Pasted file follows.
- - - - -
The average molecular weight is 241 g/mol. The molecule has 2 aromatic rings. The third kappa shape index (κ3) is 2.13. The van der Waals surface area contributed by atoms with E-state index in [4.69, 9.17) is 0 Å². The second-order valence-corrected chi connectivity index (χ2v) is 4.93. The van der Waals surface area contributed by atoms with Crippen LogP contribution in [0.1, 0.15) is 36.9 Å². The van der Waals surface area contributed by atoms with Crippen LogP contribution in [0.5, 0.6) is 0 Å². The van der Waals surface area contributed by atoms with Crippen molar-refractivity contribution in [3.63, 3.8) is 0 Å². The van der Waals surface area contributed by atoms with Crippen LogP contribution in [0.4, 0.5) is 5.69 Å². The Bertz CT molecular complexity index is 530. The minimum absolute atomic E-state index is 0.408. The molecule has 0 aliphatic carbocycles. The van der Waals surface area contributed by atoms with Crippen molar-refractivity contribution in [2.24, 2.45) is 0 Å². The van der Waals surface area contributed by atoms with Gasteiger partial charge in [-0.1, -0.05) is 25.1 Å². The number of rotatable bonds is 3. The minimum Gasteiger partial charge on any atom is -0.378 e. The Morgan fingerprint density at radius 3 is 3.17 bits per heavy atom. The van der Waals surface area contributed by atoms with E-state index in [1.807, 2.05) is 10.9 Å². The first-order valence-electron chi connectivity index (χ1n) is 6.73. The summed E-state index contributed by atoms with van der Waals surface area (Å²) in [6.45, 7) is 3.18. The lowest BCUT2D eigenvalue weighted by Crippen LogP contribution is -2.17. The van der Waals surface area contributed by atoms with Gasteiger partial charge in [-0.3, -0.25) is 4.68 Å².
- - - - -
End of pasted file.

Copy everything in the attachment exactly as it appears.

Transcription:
The average molecular weight is 241 g/mol. The molecule has 2 aromatic rings. The third kappa shape index (κ3) is 2.13. The van der Waals surface area contributed by atoms with E-state index in [4.69, 9.17) is 0 Å². The second-order valence-corrected chi connectivity index (χ2v) is 4.93. The van der Waals surface area contributed by atoms with Crippen LogP contribution in [0.1, 0.15) is 36.9 Å². The van der Waals surface area contributed by atoms with Crippen LogP contribution in [0.5, 0.6) is 0 Å². The van der Waals surface area contributed by atoms with Crippen molar-refractivity contribution in [3.63, 3.8) is 0 Å². The van der Waals surface area contributed by atoms with Crippen LogP contribution in [0.4, 0.5) is 5.69 Å². The Bertz CT molecular complexity index is 530. The minimum absolute atomic E-state index is 0.408. The molecule has 0 aliphatic carbocycles. The van der Waals surface area contributed by atoms with Crippen molar-refractivity contribution in [2.24, 2.45) is 0 Å². The van der Waals surface area contributed by atoms with Gasteiger partial charge in [-0.1, -0.05) is 25.1 Å². The number of rotatable bonds is 3. The minimum Gasteiger partial charge on any atom is -0.378 e. The Morgan fingerprint density at radius 3 is 3.17 bits per heavy atom. The van der Waals surface area contributed by atoms with E-state index in [1.807, 2.05) is 10.9 Å². The first-order valence-electron chi connectivity index (χ1n) is 6.73. The summed E-state index contributed by atoms with van der Waals surface area (Å²) in [6.45, 7) is 3.18. The lowest BCUT2D eigenvalue weighted by Crippen LogP contribution is -2.17. The van der Waals surface area contributed by atoms with Gasteiger partial charge in [-0.3, -0.25) is 4.68 Å².